Hand to Mouth Questions and Answers
by Paul Auster

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What are some quotes from Hand to Mouth by Paul Auster? This is a study guide question posted by eNotes Editorial. Please identify and analyze at least 3 quotes in your response.

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Known as an accomplished writer and film director, in this memoir, Auster recounts his personal struggles in becoming successful. He includes a look into his family background and youth, as well as his adult adventures. With surprising honesty and openness, Auster reveals the challenge of every writer to stay true to one’s passion while also needing to survive and make money.

He expresses his desire to pursue writing as his central goal:

All I wanted was a chance to do the work I had it in me to do.

He also shares that

Becoming a writer is not a "career decision" like becoming a doctor . . . I would have to work twice as hard as anyone . . . The last thing I wanted was to play safe.

Auster’s candor in the beginning sets the tone for the rest of his memoir as he recounts personal failures in both employment and relationships.

In my late twenties and early thirties, I went through a period of several years where everything I touched turned to failure. My marriage ended in divorce, my work as a writer foundered, and I was overwhelmed by money problems. I’m not just talking about an occasional shortfall or some periodic belt tightenings—but a constant, grinding, almost suffocating lack of money that poisoned my soul and kept me in a state of never-ending panic.

Auster shares how he found himself struggling to meet the basic needs of food, housing, and so on and time again while pursuing his writing career. In his twenties, Auster traveled quite a bit, pursuing different experiences and jobs as he continued to write. He tried his hand at many ventures.

In the three and a half years I lived in France, I had any number of jobs, bounced from one part-time gig to another, freelanced until I was blue in the face. When I didn't have work, I was looking for work. When I had work, I was thinking about how to find more. Even at the best of times, I rarely earned enough to feel secure, and yet in spite of one or two close calls, I managed to avoid total ruin. It was, as they say, a hand-to-mouth existence.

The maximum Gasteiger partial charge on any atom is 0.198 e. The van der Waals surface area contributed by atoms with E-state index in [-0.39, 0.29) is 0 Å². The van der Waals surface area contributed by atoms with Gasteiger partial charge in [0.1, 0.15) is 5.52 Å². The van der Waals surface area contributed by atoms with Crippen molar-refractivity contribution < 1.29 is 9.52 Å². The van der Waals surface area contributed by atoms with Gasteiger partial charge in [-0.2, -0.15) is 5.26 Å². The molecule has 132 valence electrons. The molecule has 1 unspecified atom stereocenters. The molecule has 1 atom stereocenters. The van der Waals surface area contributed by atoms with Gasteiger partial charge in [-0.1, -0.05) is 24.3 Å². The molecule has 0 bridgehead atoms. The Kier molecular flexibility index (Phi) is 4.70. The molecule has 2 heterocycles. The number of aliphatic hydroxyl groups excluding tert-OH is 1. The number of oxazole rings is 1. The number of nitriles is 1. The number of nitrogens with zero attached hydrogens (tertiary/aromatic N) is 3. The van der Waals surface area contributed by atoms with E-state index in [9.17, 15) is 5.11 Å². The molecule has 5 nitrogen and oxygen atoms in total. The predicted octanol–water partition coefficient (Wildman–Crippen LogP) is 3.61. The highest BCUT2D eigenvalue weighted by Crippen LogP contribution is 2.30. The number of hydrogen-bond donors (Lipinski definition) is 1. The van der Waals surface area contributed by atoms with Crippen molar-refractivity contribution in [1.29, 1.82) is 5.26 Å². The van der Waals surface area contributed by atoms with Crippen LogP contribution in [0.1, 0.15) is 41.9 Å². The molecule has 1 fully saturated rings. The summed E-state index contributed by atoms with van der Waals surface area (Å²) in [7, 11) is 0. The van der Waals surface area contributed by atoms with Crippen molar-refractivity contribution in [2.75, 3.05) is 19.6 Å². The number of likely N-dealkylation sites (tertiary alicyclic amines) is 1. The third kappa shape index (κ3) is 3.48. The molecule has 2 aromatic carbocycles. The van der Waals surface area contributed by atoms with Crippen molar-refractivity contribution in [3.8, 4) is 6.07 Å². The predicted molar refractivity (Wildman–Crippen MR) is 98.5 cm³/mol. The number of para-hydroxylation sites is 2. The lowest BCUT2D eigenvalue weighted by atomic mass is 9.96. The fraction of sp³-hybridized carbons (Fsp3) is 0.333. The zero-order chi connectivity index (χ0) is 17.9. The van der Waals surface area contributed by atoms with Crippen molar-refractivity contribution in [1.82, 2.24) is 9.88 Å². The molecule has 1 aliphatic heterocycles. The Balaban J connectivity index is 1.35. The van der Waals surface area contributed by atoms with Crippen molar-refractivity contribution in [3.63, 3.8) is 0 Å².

He describes the ups and downs openly with his audience, as well as the understanding that, unless one can constantly barter, money is essential for survival:

But money, of course, is never just money. It's always something else, and it's always something more, and it always has the last word.

He also adds humorous accounts and interactions with interesting people along the way while he is trying his hand at various odd jobs. He keeps the memoir light and self-effacing, which allows readers to not take him or themselves too seriously.

I reached into my briefcase and took out the cigar box. Contempt flickered in his eyes. It was as if I had just handed him a dog turd and asked him to smell it.

At one point, Auster even tries creating a baseball card game that he hoped be a hot item in the game market, allowing him the time and resources to write. His motivation was that

computer games were all the rage that year . . . and I was hoping to strike it rich with an old-fashioned deck of cards.

For those who aspire to a career in writing or film, Auster offers hope and perspective. He is an example of one who never stops writing, despite great discouragement.

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